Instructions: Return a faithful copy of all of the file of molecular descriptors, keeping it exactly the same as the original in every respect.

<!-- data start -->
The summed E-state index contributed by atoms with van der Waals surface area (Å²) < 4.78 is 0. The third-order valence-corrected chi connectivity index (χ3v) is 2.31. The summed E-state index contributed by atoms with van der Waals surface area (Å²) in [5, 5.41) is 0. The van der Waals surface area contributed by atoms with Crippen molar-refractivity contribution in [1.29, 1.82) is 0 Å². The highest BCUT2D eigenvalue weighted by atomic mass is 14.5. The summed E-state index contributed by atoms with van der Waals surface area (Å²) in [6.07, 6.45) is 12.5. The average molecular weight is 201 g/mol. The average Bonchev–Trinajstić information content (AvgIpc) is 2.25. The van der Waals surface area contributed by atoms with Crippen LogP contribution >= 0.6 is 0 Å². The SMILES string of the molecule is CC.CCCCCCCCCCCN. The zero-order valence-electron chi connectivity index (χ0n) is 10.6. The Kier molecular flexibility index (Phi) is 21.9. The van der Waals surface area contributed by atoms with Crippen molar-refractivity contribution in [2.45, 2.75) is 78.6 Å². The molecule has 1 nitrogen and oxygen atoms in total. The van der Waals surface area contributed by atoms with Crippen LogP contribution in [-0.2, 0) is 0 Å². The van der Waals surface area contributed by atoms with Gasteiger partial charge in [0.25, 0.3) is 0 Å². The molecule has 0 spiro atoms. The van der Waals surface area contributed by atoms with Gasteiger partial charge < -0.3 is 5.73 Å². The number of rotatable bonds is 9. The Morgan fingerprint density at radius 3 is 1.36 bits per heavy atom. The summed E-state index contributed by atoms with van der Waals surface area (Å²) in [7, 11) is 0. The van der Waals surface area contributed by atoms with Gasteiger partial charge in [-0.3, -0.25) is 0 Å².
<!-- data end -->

The summed E-state index contributed by atoms with van der Waals surface area (Å²) < 4.78 is 0. The third-order valence-corrected chi connectivity index (χ3v) is 2.31. The summed E-state index contributed by atoms with van der Waals surface area (Å²) in [5, 5.41) is 0. The van der Waals surface area contributed by atoms with Crippen molar-refractivity contribution in [1.29, 1.82) is 0 Å². The highest BCUT2D eigenvalue weighted by atomic mass is 14.5. The summed E-state index contributed by atoms with van der Waals surface area (Å²) in [6.07, 6.45) is 12.5. The average molecular weight is 201 g/mol. The average Bonchev–Trinajstić information content (AvgIpc) is 2.25. The van der Waals surface area contributed by atoms with Crippen LogP contribution >= 0.6 is 0 Å². The SMILES string of the molecule is CC.CCCCCCCCCCCN. The zero-order valence-electron chi connectivity index (χ0n) is 10.6. The Kier molecular flexibility index (Phi) is 21.9. The van der Waals surface area contributed by atoms with Crippen molar-refractivity contribution in [2.45, 2.75) is 78.6 Å². The molecule has 1 nitrogen and oxygen atoms in total. The van der Waals surface area contributed by atoms with Crippen LogP contribution in [-0.2, 0) is 0 Å². The van der Waals surface area contributed by atoms with Gasteiger partial charge in [0.25, 0.3) is 0 Å². The molecule has 0 spiro atoms. The van der Waals surface area contributed by atoms with Gasteiger partial charge < -0.3 is 5.73 Å². The number of rotatable bonds is 9. The Morgan fingerprint density at radius 3 is 1.36 bits per heavy atom. The summed E-state index contributed by atoms with van der Waals surface area (Å²) in [7, 11) is 0. The van der Waals surface area contributed by atoms with Gasteiger partial charge in [-0.3, -0.25) is 0 Å².